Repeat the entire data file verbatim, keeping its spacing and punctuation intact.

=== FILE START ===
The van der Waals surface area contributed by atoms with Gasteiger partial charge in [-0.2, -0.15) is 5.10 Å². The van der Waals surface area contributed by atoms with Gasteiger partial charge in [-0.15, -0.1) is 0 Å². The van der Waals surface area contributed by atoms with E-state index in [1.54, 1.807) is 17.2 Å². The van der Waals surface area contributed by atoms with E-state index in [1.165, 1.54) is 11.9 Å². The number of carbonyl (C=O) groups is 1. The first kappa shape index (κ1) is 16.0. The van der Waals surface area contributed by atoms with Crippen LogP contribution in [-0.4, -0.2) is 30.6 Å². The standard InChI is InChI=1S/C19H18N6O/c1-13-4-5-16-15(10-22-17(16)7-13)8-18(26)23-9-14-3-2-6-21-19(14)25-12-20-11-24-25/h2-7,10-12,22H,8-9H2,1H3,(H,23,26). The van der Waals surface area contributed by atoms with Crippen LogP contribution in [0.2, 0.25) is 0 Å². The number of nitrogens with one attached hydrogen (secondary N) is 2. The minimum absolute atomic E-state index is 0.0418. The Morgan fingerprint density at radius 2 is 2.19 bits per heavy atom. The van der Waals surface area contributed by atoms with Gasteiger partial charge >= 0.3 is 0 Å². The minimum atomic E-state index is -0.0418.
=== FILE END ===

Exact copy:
The van der Waals surface area contributed by atoms with Gasteiger partial charge in [-0.2, -0.15) is 5.10 Å². The van der Waals surface area contributed by atoms with Gasteiger partial charge in [-0.15, -0.1) is 0 Å². The van der Waals surface area contributed by atoms with E-state index in [1.54, 1.807) is 17.2 Å². The van der Waals surface area contributed by atoms with E-state index in [1.165, 1.54) is 11.9 Å². The number of carbonyl (C=O) groups is 1. The first kappa shape index (κ1) is 16.0. The van der Waals surface area contributed by atoms with Crippen LogP contribution in [-0.4, -0.2) is 30.6 Å². The standard InChI is InChI=1S/C19H18N6O/c1-13-4-5-16-15(10-22-17(16)7-13)8-18(26)23-9-14-3-2-6-21-19(14)25-12-20-11-24-25/h2-7,10-12,22H,8-9H2,1H3,(H,23,26). The van der Waals surface area contributed by atoms with Crippen LogP contribution in [0.2, 0.25) is 0 Å². The number of nitrogens with one attached hydrogen (secondary N) is 2. The minimum absolute atomic E-state index is 0.0418. The Morgan fingerprint density at radius 2 is 2.19 bits per heavy atom. The van der Waals surface area contributed by atoms with Gasteiger partial charge >= 0.3 is 0 Å². The minimum atomic E-state index is -0.0418.